A lot rests on the budgetThe polls show there are many former Conservative voters refusing to commit to Conservatives again who do not trust Labour or want a Labour government. They say they will not vote, or will vote Reform. When pressed they say they want the government to do what it promised and what they expect Conservative governments to do.Defining this and delivering is therefore the task of Prime Minister and Chancellor. They recognise they need to curb migration, as the 2019 Manifesto promised and as the Prime Minister has pledged. As they lower the excessively high rates of legal migration this year they need to make sure the Treasury and OBR accounts for this in an accurate way. They should put in many economies on public services, as cutting migration by 330,000 as promised (legal and illegal) reduces pressure for school places, for health treatments and above all for subsidised housing. It should make it easier to honour the pledge to get the waiting lists down in the NHS. The EU in 2016 said a new migrant cost a state Euro 250,000 in capital to provide a home, and in costs to offer good public services.The government understand that winning people back is above all about the economy. Three of the Prime Minister’s own five pledges are to lower the debts, halve inflation and grow the economy. That is the right emphasis. People expect from a Conservative government prudent finances, lower taxes, more jobs and decent growth. They know from bitter experience that past Labour governments end with burgeoning debts, higher unemployment and downturns. The 1964-70 Labour government devalued the pound and had to go for austerity. The 1974-9 government ran out of money, had to borrow from the IMF and created a recession. The 1997-2010 government allowed an inflationary banking bubble, created a deep recession and ran out of money. This government and its Conservative predecessors since 2010 have created 800 extra jobs every day they have been in office, got unemployment down, and presided over faster growth than the larger European countries. Even the shocks of covid lockdown and the Ukraine war did not undermine the good record on jobs, essential to people’s living standards and self esteem.All this makes the budget crucial to plans to win back lost voters and to show the economy is on track to deliver that faster growth, lower inflation and controlled debt people expect. The big inflation was a blow delivered by the Bank of England, making similar mistakes to the US and EU Central banks. If only they had kept money under better control as Japan and China did we could have been spared that agony. Labour of course supported the Bank’s bad policies throughout.
The task of growing the economy with low inflation is made very difficult by the very institutions that are meant to bring stability, wisdom and competence to the task. The Bank has followed its inflationary monetary policy phase with overdoing the correction. It now needlessly sells bonds at big losses to sandbag the Treasury and taxpayer with huge bills.The OBR pads the figures with bad news, usually exaggerating the future deficit and borrowing and acting as a shop steward for more public sector spending. It ignores the productivity collapse in the public sector and assumes all the current spending is worthwhile.The Chancellor needs to cut through all this unhelpful policy and commentary. It is not money well spent to send the Bank of England £34 bn so far this year to pay for their losses. They should stop selling the bonds they bought so badly at a loss and hold them to redemption. They should copy ECB policy on the payment of interest on commercial bank reserves to curb the running losses on their ill judged portfolio.He should demand more care with quango and nationalised industry spending. Why are Post Office managers paid so much for losing the state a small fortune and for treating their sub postmasters so badly? Why do the railways need £12bn a year of subsidy when they run so many near empty trains that people do not want to use, and fail to run trains people do want because they cannot get on with their staff? Why do large projects like HS 2 and the nuclear plants overrun so badly?He should speed up and intensify the work he has asked the Chief Secretary and Cabinet Office Minister to do to win back the big losses of productivity in public services. There is around a £30bn extra cost to deliver the same things as in 2019 before allowing for all the extra costs of inflation on top. Where is the stop to all external recruitment into the civil service and administration of other public services to start winning back lost productivity? Why has the explosion of managers and Directors in the public sector resulted in so much worse productivity?He needs to review value for money and desirability of the various policies for net zero. £20 bn for carbon capture and storage is a huge sum. This idea should be largely financed by the private sector with limited and phased taxpayer money. The Government car service has one third of its fleet now as electric cars, which cost 18% more than the ICE cars they would otherwise have bought. Is this value for money? Why can’t the government concentrate its net zero spend on obvious wins like proper insulation and controls on heating and lighting in its vast public estate? Spend to save money as well as cut energy use would be a win win.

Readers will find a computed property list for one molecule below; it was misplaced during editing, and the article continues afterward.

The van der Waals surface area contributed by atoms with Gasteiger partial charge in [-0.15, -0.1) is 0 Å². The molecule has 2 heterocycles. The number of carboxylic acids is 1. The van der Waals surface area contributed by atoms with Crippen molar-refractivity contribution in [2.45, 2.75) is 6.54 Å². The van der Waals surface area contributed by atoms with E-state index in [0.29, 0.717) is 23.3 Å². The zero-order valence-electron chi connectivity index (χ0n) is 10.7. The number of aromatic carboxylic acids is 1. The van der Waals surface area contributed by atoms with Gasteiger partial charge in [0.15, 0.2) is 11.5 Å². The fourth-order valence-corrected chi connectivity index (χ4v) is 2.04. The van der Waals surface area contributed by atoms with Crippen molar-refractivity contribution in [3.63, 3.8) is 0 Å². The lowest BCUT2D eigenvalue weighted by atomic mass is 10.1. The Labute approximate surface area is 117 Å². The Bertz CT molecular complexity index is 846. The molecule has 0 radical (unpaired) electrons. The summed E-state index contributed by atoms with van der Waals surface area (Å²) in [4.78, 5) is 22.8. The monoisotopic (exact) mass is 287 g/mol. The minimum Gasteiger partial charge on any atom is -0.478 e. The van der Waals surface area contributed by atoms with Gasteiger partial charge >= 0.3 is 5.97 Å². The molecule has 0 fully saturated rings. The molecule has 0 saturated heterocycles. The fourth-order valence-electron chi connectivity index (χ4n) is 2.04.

Labour tells us we need more nationalisation, starting with the railways. As they are largely nationalised already they see a way to do this without having to compensate existing owners. Which features of nationalised HS 2 management does Labour think would help with the rest of the railway? Or is it the Post Office model of computerisation and treating staff that appeals?
Armed with better cost controls and an attack on some of these areas of needless spending Chancellor and PM could show how you get more public service for less cost under Conservatives. That would mean money left over for tax cuts to boost living standards and make it more worthwhile working. That is what all these reluctant Conservatives want.